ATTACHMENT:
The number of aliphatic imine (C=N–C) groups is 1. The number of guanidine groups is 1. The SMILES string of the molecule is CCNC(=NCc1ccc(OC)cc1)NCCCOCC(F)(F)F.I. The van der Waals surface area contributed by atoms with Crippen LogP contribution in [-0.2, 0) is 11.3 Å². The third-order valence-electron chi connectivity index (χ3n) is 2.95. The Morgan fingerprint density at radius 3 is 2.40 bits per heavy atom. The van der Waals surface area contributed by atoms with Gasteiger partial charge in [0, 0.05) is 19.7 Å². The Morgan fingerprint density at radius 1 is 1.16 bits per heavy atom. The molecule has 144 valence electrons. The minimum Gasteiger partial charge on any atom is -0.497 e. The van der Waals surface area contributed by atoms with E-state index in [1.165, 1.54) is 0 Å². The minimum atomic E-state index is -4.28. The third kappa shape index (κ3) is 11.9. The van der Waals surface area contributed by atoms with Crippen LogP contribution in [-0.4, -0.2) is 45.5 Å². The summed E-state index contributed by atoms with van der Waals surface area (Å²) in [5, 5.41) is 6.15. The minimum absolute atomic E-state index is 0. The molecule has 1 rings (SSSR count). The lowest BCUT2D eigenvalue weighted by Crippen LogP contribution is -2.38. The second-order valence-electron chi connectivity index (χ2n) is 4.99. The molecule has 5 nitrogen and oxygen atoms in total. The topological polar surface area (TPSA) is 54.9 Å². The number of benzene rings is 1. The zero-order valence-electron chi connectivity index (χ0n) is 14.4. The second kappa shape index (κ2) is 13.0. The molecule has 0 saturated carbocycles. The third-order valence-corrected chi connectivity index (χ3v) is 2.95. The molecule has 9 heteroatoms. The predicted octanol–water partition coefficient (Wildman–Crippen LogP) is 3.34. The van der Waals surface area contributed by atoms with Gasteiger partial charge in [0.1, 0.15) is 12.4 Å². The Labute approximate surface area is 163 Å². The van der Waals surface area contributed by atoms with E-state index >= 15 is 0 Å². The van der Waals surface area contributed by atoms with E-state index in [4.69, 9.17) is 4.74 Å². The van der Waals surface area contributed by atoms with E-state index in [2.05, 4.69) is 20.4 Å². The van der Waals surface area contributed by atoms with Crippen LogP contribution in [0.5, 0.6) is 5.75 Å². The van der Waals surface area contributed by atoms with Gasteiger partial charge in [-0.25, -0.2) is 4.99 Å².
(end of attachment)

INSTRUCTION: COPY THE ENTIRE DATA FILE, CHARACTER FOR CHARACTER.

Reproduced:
The number of aliphatic imine (C=N–C) groups is 1. The number of guanidine groups is 1. The SMILES string of the molecule is CCNC(=NCc1ccc(OC)cc1)NCCCOCC(F)(F)F.I. The van der Waals surface area contributed by atoms with Crippen LogP contribution in [-0.2, 0) is 11.3 Å². The third-order valence-electron chi connectivity index (χ3n) is 2.95. The Morgan fingerprint density at radius 3 is 2.40 bits per heavy atom. The van der Waals surface area contributed by atoms with Gasteiger partial charge in [0, 0.05) is 19.7 Å². The Morgan fingerprint density at radius 1 is 1.16 bits per heavy atom. The molecule has 144 valence electrons. The minimum Gasteiger partial charge on any atom is -0.497 e. The van der Waals surface area contributed by atoms with E-state index in [1.165, 1.54) is 0 Å². The minimum atomic E-state index is -4.28. The third kappa shape index (κ3) is 11.9. The van der Waals surface area contributed by atoms with Crippen LogP contribution in [-0.4, -0.2) is 45.5 Å². The summed E-state index contributed by atoms with van der Waals surface area (Å²) in [5, 5.41) is 6.15. The minimum absolute atomic E-state index is 0. The molecule has 1 rings (SSSR count). The lowest BCUT2D eigenvalue weighted by Crippen LogP contribution is -2.38. The second-order valence-electron chi connectivity index (χ2n) is 4.99. The molecule has 5 nitrogen and oxygen atoms in total. The topological polar surface area (TPSA) is 54.9 Å². The number of benzene rings is 1. The zero-order valence-electron chi connectivity index (χ0n) is 14.4. The second kappa shape index (κ2) is 13.0. The molecule has 0 saturated carbocycles. The third-order valence-corrected chi connectivity index (χ3v) is 2.95. The molecule has 9 heteroatoms. The predicted octanol–water partition coefficient (Wildman–Crippen LogP) is 3.34. The van der Waals surface area contributed by atoms with Gasteiger partial charge in [0.1, 0.15) is 12.4 Å². The Labute approximate surface area is 163 Å². The van der Waals surface area contributed by atoms with E-state index >= 15 is 0 Å². The van der Waals surface area contributed by atoms with E-state index in [4.69, 9.17) is 4.74 Å². The van der Waals surface area contributed by atoms with E-state index in [2.05, 4.69) is 20.4 Å². The van der Waals surface area contributed by atoms with Crippen LogP contribution in [0.5, 0.6) is 5.75 Å². The van der Waals surface area contributed by atoms with Gasteiger partial charge in [-0.25, -0.2) is 4.99 Å².